In defense of For-profits

Discussion in 'General Distance Learning Discussions' started by Glor1295, Sep 17, 2010.

  1. Glor1295

    Glor1295 New Member

  2. peejcj8

    peejcj8 New Member

    If a degree of value was earned as a result, then there would be (and should be) no arguement.

    I paid 1200 dollars for my GI bill in 1990, in a year when I made 4500 dollars as an E1.
    Money well spent! I would have tossed it anyway!
  3. me again

    me again Well-Known Member

    I just enrolled in American Military University and the tuition is reasonable. However, their tuition has continually crept upwards since they achieved regional accreditation. The same thing happened with Northcentral University; now NCU's tuition is pretty high. AMU's tuition is still extremely reasonable (right now). With all the flak in the media and impending new rules from the federal government, it's highly unlikely that AMU's tuition will skyrocket because it would potentially price themselves out of the eligibility market for receiving federal monies under the new rules that are being proposed. U0P and other similar institutions might be in this boat already. It remains to be seen.

    I have two not for-profit degrees, one for-profit degree and am currently enrolled in a for-profit degree. The service provided by the for-profit institutions is superior than the not for-profit institutions because their livelihood depends on it. The academic quality these for-profit and not for-profit institutions is good and is equal i.e. one isn't superior to the other, at least not in my anecdotal observation with these four institutions.
  4. PaulC

    PaulC Member

    I have worked for several so called "not for profit" schools. I can assure you, much of the discussion within is about making sure there is a profit. Call it what you want, it is the same bones: a relentless effort to increase enrollments or endowments to assure more money in than out. There may be good reasons for preference, but thinking one wants to make money and the other doesn't, is looking in the wrong fox hole.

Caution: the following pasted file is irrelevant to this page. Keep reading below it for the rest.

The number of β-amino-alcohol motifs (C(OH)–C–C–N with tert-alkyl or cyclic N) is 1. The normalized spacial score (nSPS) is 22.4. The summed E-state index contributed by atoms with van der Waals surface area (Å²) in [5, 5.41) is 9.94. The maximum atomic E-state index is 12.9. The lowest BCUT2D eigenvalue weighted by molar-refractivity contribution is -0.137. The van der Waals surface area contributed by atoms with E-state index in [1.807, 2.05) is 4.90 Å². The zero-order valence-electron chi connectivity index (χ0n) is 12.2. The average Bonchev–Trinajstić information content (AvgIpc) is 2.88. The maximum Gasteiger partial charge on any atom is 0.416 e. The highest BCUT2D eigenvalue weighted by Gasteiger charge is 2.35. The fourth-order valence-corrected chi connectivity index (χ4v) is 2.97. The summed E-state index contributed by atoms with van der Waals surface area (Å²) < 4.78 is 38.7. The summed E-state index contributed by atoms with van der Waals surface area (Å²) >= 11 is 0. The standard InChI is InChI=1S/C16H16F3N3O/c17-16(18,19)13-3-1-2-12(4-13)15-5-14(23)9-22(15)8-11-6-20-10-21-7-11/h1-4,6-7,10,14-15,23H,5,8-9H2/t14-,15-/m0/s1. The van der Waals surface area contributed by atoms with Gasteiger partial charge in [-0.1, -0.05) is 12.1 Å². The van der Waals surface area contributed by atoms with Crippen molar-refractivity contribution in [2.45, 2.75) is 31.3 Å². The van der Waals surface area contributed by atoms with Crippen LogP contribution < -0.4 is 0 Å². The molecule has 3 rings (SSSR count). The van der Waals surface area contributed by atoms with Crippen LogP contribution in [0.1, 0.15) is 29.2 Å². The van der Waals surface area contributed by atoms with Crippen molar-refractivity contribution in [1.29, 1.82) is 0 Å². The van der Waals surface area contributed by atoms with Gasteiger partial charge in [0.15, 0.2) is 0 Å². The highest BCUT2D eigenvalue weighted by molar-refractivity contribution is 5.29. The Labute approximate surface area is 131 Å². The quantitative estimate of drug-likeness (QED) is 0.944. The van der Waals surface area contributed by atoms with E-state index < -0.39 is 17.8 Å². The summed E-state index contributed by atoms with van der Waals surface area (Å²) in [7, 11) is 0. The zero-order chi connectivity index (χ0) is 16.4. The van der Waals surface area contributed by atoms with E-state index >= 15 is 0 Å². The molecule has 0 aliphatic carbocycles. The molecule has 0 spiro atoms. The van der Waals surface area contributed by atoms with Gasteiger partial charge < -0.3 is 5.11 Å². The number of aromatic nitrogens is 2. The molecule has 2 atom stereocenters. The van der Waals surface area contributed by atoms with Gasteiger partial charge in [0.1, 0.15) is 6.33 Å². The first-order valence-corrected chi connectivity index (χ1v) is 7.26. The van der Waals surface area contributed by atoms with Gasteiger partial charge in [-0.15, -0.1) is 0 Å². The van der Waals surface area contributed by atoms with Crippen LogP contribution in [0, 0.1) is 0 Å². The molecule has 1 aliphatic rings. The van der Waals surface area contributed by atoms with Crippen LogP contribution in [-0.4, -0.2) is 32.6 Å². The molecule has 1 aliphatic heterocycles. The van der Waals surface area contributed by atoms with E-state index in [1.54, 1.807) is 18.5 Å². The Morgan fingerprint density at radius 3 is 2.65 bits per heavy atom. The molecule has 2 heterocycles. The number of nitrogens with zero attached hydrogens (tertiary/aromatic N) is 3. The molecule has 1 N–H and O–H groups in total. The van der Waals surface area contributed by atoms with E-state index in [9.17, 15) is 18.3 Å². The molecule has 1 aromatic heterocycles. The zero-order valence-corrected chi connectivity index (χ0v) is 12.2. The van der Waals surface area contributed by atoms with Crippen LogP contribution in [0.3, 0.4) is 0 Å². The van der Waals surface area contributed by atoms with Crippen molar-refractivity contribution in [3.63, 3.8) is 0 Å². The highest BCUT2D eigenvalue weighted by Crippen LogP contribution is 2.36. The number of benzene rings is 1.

5. SurfDoctor

    SurfDoctor Moderator

    Very good insight than many of us will never be privy to. I'm not surprised that there are more similarities in the profit motive between traditional and for-profit schools than most of us realize.
  6. 03310151

    03310151 Active Member

  7. If the subtext of the article title is:

    "Obama plan to treat heroes like scofflaws is insulting"

    You know you're about to hear an evenhanded presentation of the facts.

    A little bit off topic but there was just a segment on NPR where a decorated Marine and other military and public service callers were agreeing that it is really inappropriate to automatically call soldiers, police officers, firemen, etc. "heroes". Their argument was that, just like regular folks, they don't become heroes until they go above and beyond the call of duty.
  8. Maniac Craniac

    Maniac Craniac Moderator Staff Member

    I love NPR. I wish I heard that piece. I once wrote an essay with a similar point when I was in high school.

    I knew a guy who wanted to become a firefighter because he liked the idea of hanging out with the guys at the station house. Another guy, because he liked the excitement and yet another because he liked the benefits. I know at least two paramedics who couldn't think of what else to do for work, one police officer who wanted to retire young and one disturbing young man who wants to join the army because he likes playing combat video games (his goal is to become a sniper).

    Of course, there are those who wish to serve others and give meaning to their lives through sacrifice, but in general I really think that most people who fight fires, dress wounds, put on bullet proof vests, etc. don't do so because they are heroic. They do it because their boss tells them to.
  9. Maniac Craniac

    Maniac Craniac Moderator Staff Member

    I had the same impression of this as you did. A little bit of misdirection and emotional appeal and WHAM, all statements herein shall be considered more powerful and poignant than they deserve to be.
  10. 03310151

    03310151 Active Member

    I agree with you on the hero part. My service has had zero acts of courage or bravery. I'm just a guy that likes being in the military and enjoys the people and actually believe that I am serving my country.

    There are people, however, who believe that by the very act of it for police, firefighter, or military that you are a hero.

    Not sure where you were going with that one or the Obama comment.

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